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Endoscopy. 2014 May;46(5):401-10. doi: 10.1055/s-0034-1365310. Epub 2014 Mar 13.

Non-physician performance of lower and upper endoscopy: a systematic review and meta-analysis.

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  • 1Division of Gastroenterology, San Francisco General Hospital and Trauma Center, San Francisco, California, USA.
  • 2Gastroenterology Division, Department of Medicine, University of California, San Francisco, California, USA.
  • 3Department of Medicine, Division of Gastroenterology and Hepatology, University of Washington, Seattle, USA.



Demand for endoscopic procedures worldwide has increased while the number of physicians trained to perform endoscopy has remained relatively constant. The objective of this study was to characterize non-physician performance of lower and upper endoscopic procedures.


Bibliographical searches were conducted in Medline, EMBASE, and Cochrane Library databases. Studies were included where patients underwent flexible sigmoidoscopy, colonoscopy, or upper endoscopy done by a non-physician (nurse, nurse practitioner, physician assistant) and outcome measures were reported (detection of polyps, adenomas, cancer, and/or adverse events). Pooled rates were calculated for specific outcomes and rate ratios were determined for selected comparison groups.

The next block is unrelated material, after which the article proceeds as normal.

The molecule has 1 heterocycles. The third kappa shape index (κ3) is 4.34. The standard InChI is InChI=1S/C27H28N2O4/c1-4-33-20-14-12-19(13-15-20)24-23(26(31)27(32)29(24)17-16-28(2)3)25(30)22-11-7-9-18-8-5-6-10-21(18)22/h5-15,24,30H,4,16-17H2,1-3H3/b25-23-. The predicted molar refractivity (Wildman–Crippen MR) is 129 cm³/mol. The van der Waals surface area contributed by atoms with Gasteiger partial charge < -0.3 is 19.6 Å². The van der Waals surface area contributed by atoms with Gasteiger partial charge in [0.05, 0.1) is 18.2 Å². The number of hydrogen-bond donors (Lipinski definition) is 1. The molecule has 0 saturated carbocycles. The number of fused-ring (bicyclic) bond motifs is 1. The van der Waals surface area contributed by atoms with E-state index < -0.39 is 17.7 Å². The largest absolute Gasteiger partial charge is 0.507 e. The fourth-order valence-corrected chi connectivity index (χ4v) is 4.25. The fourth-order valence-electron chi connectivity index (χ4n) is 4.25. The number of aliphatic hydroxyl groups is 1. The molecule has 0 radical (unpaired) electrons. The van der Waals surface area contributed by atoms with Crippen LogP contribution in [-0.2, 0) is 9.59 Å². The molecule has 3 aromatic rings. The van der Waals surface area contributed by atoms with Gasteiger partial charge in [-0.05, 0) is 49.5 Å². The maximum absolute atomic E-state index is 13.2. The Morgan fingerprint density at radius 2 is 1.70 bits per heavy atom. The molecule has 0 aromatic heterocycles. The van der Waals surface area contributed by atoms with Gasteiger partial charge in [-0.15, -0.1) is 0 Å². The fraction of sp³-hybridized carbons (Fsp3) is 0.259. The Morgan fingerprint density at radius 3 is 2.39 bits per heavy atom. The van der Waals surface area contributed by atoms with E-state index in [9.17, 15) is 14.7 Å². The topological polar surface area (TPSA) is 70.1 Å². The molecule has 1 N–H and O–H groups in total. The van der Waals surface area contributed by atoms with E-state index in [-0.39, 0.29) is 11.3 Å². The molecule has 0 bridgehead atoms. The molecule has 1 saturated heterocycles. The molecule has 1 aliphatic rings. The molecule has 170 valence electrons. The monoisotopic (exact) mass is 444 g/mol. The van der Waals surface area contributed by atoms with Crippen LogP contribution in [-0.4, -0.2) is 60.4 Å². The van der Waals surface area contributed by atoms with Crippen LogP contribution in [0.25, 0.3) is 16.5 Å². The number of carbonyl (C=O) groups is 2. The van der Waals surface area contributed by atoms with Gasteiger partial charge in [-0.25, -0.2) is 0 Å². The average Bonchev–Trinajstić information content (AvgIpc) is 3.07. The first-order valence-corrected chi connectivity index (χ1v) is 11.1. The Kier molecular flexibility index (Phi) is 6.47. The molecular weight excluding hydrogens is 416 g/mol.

Most studies involved nurses performing flexible sigmoidoscopies for colorectal cancer screening. Nurses and nurse-practitioners/physician assistants performing flexible sigmoidoscopies showed pooled polyp detection rates of 9.9 % and 23.7 %, adenoma detection rates of 2.9 % and 7.2 %, colorectal cancer detection rates of 1.3 % and 1.2 %, and adverse event rates of 0.3 and 0 per 1000 sigmoidoscopies, respectively. There was no significant difference between polyp and adenoma detection rates in sigmoidoscopy performance studies comparing nurses or nurse-practitioners/physician assistants with physicians. For the 3 studies of non-physician performance of colonoscopy, pooled adenoma detection rate was 26.4 %, cecal intubation rate was 93.5 %, and adverse event rate was 2.2 /1000 colonoscopies. In the few studies examining upper endoscopies, 99.4 % of upper endoscopy procedures performed by nurses were successful with no reported adverse events.


Available studies suggest that when non-physicians perform endoscopic procedures, especially lower endoscopies, outcomes and adverse events are in line with those of physicians.

© Georg Thieme Verlag KG Stuttgart · New York.

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